Big Dead Zone, Little EPA Action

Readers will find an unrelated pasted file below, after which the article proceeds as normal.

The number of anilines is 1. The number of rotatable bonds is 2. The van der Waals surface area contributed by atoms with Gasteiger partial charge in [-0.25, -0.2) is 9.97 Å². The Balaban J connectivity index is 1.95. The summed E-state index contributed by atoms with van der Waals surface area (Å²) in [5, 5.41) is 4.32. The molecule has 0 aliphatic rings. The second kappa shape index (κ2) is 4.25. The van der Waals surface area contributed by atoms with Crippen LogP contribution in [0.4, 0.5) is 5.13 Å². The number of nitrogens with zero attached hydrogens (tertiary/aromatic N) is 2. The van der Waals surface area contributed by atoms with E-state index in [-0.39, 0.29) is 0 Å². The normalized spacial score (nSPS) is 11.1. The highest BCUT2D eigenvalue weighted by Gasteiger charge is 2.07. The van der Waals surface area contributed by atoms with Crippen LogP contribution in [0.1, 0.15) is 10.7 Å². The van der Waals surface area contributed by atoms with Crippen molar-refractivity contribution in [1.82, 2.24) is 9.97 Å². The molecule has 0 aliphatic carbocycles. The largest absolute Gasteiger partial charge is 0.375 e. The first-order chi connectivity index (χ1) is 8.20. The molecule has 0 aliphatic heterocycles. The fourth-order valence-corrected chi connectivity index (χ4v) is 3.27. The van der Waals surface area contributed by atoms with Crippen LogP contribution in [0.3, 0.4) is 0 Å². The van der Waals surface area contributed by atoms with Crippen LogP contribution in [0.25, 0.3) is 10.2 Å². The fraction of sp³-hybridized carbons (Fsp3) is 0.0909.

On scientists released their annual measurement of the Gulf Dead Zone, which measured 5,800 square miles – an area larger than the state of Connecticut. Despite voluntary measures promoted by EPA and the states to curb Dead Zone-causing pollution, this area where oxygen levels get so low that sea life must swim away or suffocate has only grown bigger! Tell the EPA to take real action to tackle this important issue: Dead Zone doesn’t just threaten the fish and fisherfolk in its immediate footprint. A ripple effect is felt throughout the Gulf’s $2.8 billion dollar fishing industry, with competition and crowding increasing as fishing fleets focus their efforts on unaffected areas. Dead Zone-causing nitrogen and phosphorus pollution also creates environmental problems like toxic algae blooms throughout the entire Mississippi River Basin.It’s a big problem, but EPA hasn’t shown much interest in taking big action to deal with it. Although they recently forced Louisiana to admit that the Dead Zone impacts state waters, this declaration needs to be translated into real action to reduce it. Over a decade ago, EPA called on states to curb Dead Zone-causing pollution, but since then they’ve backed off deadline after deadline to actually do so. Click here to tell the EPA that now is the time to fix the Dead Zone.Matt Rota is GRN’s Senior Policy Director.

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